How do I measure angle random walk in a MEMS gyroscope?
Angle Random Walk (ARW) can be derived from the Allan Variance of the bias data, at an integration time of 1 second. The Allan Variance method was developed by David Allan, in the 1960s, for the purpose of monitoring stability in atomic clocks, but the method works very well for studying gyroscope bias as well. IEEE-STD-952-1997, Appendix B, provides a lot of detailed information on this method, but the purpose of this discussion is to focus on how to apply this method, using a specific example. Let's start with the ADIS16485, a 6DOF IMU that provides an Allan Variance plot in its datasheet. From this plot, we can see that the Allan Variance is equal to ~18 deg/hour, at an integration time of 1 second. The Allan Variance units are deg/hour, while the ARW units are deg/sqrt(hour). Converting between these two units requires division by 60, which is equal to the square root of 3600 sec/hour.
ADIS16485 ARW = 18 deg/hour x 1/60 = 0.3 deg/sqrt(hour).
This example uses (1) ADIS16485AMLZ, (1) EVAL-ADIS, the IMU Evaluation software package (1.1) and a vice for keeping the IMU stable during data collection. The EVAL-ADIS User Guide, UG-287, provides details on how to set the EVAL-ADIS and IMU Evaluation software package for ADIS16485 testing.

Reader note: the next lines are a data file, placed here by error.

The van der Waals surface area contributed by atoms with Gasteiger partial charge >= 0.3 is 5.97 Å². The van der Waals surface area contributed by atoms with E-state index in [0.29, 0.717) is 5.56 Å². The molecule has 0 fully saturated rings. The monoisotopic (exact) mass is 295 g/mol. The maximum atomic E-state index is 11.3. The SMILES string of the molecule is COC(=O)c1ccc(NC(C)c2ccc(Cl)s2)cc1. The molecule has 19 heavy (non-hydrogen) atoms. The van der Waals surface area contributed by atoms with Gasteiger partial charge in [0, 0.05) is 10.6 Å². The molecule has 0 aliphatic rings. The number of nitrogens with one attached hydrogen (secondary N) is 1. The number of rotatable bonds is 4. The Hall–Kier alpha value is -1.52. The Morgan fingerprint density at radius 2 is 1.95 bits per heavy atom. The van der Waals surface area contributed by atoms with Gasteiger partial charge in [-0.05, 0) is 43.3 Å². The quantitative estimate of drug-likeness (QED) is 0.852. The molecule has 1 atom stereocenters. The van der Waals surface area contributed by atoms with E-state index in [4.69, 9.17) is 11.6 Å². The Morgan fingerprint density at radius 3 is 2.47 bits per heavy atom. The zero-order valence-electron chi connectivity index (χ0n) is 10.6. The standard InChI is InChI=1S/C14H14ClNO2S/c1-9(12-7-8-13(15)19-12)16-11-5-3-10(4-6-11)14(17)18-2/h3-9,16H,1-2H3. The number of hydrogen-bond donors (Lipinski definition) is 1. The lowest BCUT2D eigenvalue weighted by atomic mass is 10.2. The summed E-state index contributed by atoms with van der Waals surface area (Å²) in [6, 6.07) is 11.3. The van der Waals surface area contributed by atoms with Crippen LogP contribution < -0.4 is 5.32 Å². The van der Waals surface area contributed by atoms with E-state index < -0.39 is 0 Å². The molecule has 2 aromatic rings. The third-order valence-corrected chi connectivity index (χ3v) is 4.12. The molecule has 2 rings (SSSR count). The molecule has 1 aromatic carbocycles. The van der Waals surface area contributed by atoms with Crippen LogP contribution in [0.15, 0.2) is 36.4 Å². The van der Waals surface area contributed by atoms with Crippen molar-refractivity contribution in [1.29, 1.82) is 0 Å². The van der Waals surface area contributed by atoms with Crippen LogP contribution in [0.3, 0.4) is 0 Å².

Hit the start button and wait for the data collection process to complete. The Data Capture menu will provide a real-time status update at the bottom of the screen. The following picture show this, along with the Data Capture settings for this test. Click on the image to access a higher-resolution version.
Once the analysis is complete, open the data file in MS Excel to complete the analysis. Obviously, there are more elegant ways to process this data, for those who can write macros or their own analysis programs, but the attached Excel file (ADIS16485_ARW_DataAnalysisExample.xlsx), provides a manual analysis view, for the purpose of learning each step.
The attached Excel file has the raw data and referenced calculations. The ARW from this experiment is equal to 0.29 deg/sqrt(hour). The bottom line is that this process may take some "trial and error," in order to manage all potential influencers, but hopefully this example is helpful.
Hello everyone! I just wanted to offer one clarification.The relationship that equates Angle Random Walk to the Allan Variance, at an integration time of 1 second, relies on the slope of the Allan Variance curve being equal to -1 (per IEEE-STD-952-1997). For the ADIS16488, this has an impact when we apply this relationship to calculating the Velocity Random Walk (VRW) for the accelerometers. In this case, we used the Allan Variance, at an integration time of 0.1 sec and scaled the result by the square root of 10.
VRW = AVAR(0.1sec)/sqrt((0.1 x 9.81 x 3600)), units = meters/second per sqrt(hours)
I hope that helps!